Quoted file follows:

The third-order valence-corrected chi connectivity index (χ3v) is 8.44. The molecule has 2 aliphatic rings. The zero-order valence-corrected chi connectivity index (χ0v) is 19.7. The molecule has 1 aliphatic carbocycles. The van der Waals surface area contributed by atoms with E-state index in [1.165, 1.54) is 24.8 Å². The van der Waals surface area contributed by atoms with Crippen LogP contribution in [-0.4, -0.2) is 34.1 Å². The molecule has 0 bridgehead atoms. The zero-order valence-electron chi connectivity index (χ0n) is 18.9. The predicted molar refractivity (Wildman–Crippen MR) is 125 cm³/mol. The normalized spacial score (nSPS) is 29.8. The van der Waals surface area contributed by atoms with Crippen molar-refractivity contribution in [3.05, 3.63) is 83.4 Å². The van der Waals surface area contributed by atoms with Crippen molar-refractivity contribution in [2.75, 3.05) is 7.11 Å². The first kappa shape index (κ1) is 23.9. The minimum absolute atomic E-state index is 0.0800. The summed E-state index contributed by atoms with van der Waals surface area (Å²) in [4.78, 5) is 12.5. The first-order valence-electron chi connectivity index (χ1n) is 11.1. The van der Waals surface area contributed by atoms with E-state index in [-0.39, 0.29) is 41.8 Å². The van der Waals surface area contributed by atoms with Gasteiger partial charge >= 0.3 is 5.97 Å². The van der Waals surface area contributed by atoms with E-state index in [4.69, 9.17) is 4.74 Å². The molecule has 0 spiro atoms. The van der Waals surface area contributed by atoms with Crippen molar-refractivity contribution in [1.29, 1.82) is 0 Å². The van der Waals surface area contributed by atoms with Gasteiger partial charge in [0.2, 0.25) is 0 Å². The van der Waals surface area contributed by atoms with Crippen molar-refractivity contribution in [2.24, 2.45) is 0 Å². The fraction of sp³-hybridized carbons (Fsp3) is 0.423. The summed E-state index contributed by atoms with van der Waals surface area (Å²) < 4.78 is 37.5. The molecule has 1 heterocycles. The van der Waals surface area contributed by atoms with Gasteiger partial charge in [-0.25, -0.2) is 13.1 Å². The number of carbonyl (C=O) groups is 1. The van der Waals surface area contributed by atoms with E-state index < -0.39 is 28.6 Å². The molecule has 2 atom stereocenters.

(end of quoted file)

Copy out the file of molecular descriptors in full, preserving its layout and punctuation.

The third-order valence-corrected chi connectivity index (χ3v) is 8.44. The molecule has 2 aliphatic rings. The zero-order valence-corrected chi connectivity index (χ0v) is 19.7. The molecule has 1 aliphatic carbocycles. The van der Waals surface area contributed by atoms with E-state index in [1.165, 1.54) is 24.8 Å². The van der Waals surface area contributed by atoms with Crippen LogP contribution in [-0.4, -0.2) is 34.1 Å². The molecule has 0 bridgehead atoms. The zero-order valence-electron chi connectivity index (χ0n) is 18.9. The predicted molar refractivity (Wildman–Crippen MR) is 125 cm³/mol. The normalized spacial score (nSPS) is 29.8. The van der Waals surface area contributed by atoms with Crippen molar-refractivity contribution in [3.05, 3.63) is 83.4 Å². The van der Waals surface area contributed by atoms with Crippen molar-refractivity contribution in [2.75, 3.05) is 7.11 Å². The first kappa shape index (κ1) is 23.9. The minimum absolute atomic E-state index is 0.0800. The summed E-state index contributed by atoms with van der Waals surface area (Å²) in [4.78, 5) is 12.5. The first-order valence-electron chi connectivity index (χ1n) is 11.1. The van der Waals surface area contributed by atoms with E-state index in [-0.39, 0.29) is 41.8 Å². The van der Waals surface area contributed by atoms with Gasteiger partial charge >= 0.3 is 5.97 Å². The van der Waals surface area contributed by atoms with E-state index in [4.69, 9.17) is 4.74 Å². The molecule has 0 spiro atoms. The van der Waals surface area contributed by atoms with Crippen molar-refractivity contribution in [1.29, 1.82) is 0 Å². The van der Waals surface area contributed by atoms with Gasteiger partial charge in [0.2, 0.25) is 0 Å². The van der Waals surface area contributed by atoms with Crippen molar-refractivity contribution in [2.24, 2.45) is 0 Å². The fraction of sp³-hybridized carbons (Fsp3) is 0.423. The summed E-state index contributed by atoms with van der Waals surface area (Å²) < 4.78 is 37.5. The molecule has 1 heterocycles. The van der Waals surface area contributed by atoms with Gasteiger partial charge in [-0.25, -0.2) is 13.1 Å². The number of carbonyl (C=O) groups is 1. The van der Waals surface area contributed by atoms with E-state index < -0.39 is 28.6 Å². The molecule has 2 atom stereocenters.